----

1: https://blog.obdev.at/introducing-micro-snitch/

2: This can actually "break" old software in some cases, because it'll try to access something and fail but the OS permission dialog will be hidden by some other window or not show up properly. Sometimes you can work around this manually in the Privacy pane of the Security & Privacy preference panel, where it'll list software that recently tried to access a resource but couldn't and you can check it off to allow it in the future.


Nope, one is a firewall, the other one is a camera/microphone monitor.


How is this any more effective than the software-controlled lights on cameras today?

IIRC all the good webcam implants ignore softlights -- presumably they'd slip by whatever code is monitoring the camera here


The log is a big feature


I have used Little Snitch for years. It is invaluable.

Micro Snitch seems to be less useful.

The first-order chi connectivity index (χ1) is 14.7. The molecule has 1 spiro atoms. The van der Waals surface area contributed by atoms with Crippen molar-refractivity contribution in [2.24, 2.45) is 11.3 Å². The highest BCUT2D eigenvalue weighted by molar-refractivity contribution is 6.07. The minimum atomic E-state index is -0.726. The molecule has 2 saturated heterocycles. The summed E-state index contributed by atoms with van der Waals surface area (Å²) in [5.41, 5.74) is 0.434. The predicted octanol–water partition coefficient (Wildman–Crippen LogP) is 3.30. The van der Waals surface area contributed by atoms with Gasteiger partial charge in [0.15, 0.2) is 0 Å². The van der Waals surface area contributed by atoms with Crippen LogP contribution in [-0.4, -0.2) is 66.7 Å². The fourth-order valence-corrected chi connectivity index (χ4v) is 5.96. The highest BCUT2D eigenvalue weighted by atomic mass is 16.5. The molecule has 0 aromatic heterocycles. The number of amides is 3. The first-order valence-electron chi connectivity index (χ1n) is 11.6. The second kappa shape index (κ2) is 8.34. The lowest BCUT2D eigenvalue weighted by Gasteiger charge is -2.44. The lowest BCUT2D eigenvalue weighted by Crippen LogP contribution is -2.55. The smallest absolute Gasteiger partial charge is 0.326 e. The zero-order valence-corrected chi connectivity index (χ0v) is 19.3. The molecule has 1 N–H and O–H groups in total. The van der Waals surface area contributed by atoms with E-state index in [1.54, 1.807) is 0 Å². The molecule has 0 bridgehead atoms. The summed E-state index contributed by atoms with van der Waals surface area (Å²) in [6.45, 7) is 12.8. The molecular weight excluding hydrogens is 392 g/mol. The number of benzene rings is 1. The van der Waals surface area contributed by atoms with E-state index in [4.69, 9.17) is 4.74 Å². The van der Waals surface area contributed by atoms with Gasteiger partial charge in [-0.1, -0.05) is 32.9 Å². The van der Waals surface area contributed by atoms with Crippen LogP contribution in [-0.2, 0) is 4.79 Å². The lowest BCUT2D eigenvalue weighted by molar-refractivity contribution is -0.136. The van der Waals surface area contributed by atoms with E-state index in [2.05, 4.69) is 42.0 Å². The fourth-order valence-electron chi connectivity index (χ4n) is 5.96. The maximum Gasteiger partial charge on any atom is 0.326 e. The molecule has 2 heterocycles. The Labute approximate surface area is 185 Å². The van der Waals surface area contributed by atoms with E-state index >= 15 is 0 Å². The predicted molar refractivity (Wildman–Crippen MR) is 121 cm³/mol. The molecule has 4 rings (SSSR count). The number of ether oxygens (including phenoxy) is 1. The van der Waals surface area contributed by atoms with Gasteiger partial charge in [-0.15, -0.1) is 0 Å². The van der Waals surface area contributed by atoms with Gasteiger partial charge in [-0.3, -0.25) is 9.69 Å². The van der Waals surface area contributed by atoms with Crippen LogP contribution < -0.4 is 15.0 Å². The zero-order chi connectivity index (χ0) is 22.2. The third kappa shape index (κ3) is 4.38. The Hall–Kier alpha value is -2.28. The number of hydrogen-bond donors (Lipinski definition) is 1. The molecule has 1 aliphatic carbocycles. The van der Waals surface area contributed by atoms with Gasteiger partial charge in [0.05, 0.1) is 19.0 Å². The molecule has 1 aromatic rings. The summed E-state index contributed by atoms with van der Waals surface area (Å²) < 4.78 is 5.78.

Honest question for users of micro snitch:

How many times since installing micro snitch have you been alerted that you are being spied on?


Can somebody recommend something analog for Windows?


Sure, unplug your microphone and webcam.


I use these covers for the webcam: https://www.ebay.com/itm/Stock-3pcs-Webcam-Cover-Web-Camera-... . I don't have an answer for the microphone yet.


This has a similar goal (but a completely different approach) to a startup I'm currently in the process of launching - https://www.tamarin.us - it uses decoy websites/bait credentials to deceive intruders.